The government has granted just one Wales-specific bill out of the several requested by the Assembly.
The Queen visits Wales earlier this year - but only one bill granted in her speech
Announcing the government's new legislative programme at the state opening of Parliament, the Queen said a bill will be introduced to create a single public audit body for Wales.
The Audit (Wales) Bill will create the new Wales Audit Office, headed by the Auditor General for Wales.
The new body aims to provide a check on the finances of all public bodies in Wales. It would embrace local government and NHS bodies as well as the National Assembly and its sponsored bodies.
Earlier in the year, the Assembly Government put together a wish-list of legislation they want to see Westminster introduce for them.
Under the current devolution settlement, any new laws must come from Parliament. The Assembly does not have enough powers to introduce such new measures themselves.
On their request lists was a Public Services Ombudsman Bill, a Tourism Accommodation Bill and a Transport (Wales) Bill.
Individual assembly members also requested legislation, such as a ban on smoking in public places.
Tony Blair and the Welsh Secretary Peter Hain have come under criticism from opponents over the announcements.
Plaid Cymru says speech demonstrates a "further lurch to the right" by Tony Blair.
Elfyn Llwyd, Plaid Cymru's Parliamentary Leader, said this was, "a right-wing government who, above anything else, are proud to be seen to be tough on the underprivileged.''
''Today's Queen's Speech was very disappointing. It will not solve any of the issues which face our workers, pensioners, farmers or our students on a daily basis,'' he said.
Mr Llwyd, the MP for Meirionydd Nant Conwy, attacked the Government for not listening to people's concerns, adding, ''Tony Blair and Peter Hain have proven that the needs of the Welsh people are far below that of middle England.''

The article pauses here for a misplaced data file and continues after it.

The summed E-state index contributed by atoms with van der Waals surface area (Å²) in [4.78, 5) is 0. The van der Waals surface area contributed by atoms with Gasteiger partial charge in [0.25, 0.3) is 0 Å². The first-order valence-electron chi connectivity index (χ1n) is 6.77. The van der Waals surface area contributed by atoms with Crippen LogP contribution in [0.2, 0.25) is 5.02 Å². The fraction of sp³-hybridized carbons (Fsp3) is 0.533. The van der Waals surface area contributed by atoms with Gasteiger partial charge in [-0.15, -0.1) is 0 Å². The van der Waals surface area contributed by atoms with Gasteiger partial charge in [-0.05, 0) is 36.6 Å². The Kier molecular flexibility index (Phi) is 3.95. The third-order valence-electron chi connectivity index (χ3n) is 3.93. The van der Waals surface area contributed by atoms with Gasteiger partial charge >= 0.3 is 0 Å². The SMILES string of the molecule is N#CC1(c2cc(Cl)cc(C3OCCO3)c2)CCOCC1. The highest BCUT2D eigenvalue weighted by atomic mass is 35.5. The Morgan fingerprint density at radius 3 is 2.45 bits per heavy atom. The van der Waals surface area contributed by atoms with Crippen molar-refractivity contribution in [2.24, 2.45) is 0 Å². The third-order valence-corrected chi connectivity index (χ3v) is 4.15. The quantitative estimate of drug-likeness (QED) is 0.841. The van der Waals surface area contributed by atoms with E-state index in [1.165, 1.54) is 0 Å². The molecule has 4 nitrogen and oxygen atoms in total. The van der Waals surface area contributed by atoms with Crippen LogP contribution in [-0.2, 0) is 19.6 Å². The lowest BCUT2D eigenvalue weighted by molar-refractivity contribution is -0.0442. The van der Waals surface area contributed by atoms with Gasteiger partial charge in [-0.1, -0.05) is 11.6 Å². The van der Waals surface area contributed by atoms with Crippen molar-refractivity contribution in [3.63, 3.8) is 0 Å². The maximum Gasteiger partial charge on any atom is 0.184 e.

But speaking last week, Peter Hain said that other UK-wide laws would have a significant impact on Wales.
One such measure was the Education Bill where the Assembly will be given powers over whether to impose university top-up fees.
The Welsh Conservatives welcomed this move but criticised the Government for not containing anything to solve Wales' problems with crime, transport and NHS waiting lists.
This annual ritual of waiting to see if their wish-list becomes a reality centres on the relationship between Wales and Westminster.
Next year Assembly members will read the results of an independent inquiry into the future devolved settlement.
The Richard Commission was set up last year in an attempt to find out whether the current agreement is working for Wales.
The Commission, headed by former Labour Minister Lord Richard, has been looking into whether the Assembly would benefit from Scottish Parliament-style powers, or London Mayoral-style powers.
The report is expected to be published in January.
Catch highlights from the week in the Assembly every Saturday from 1500 GMT on BBC Parliament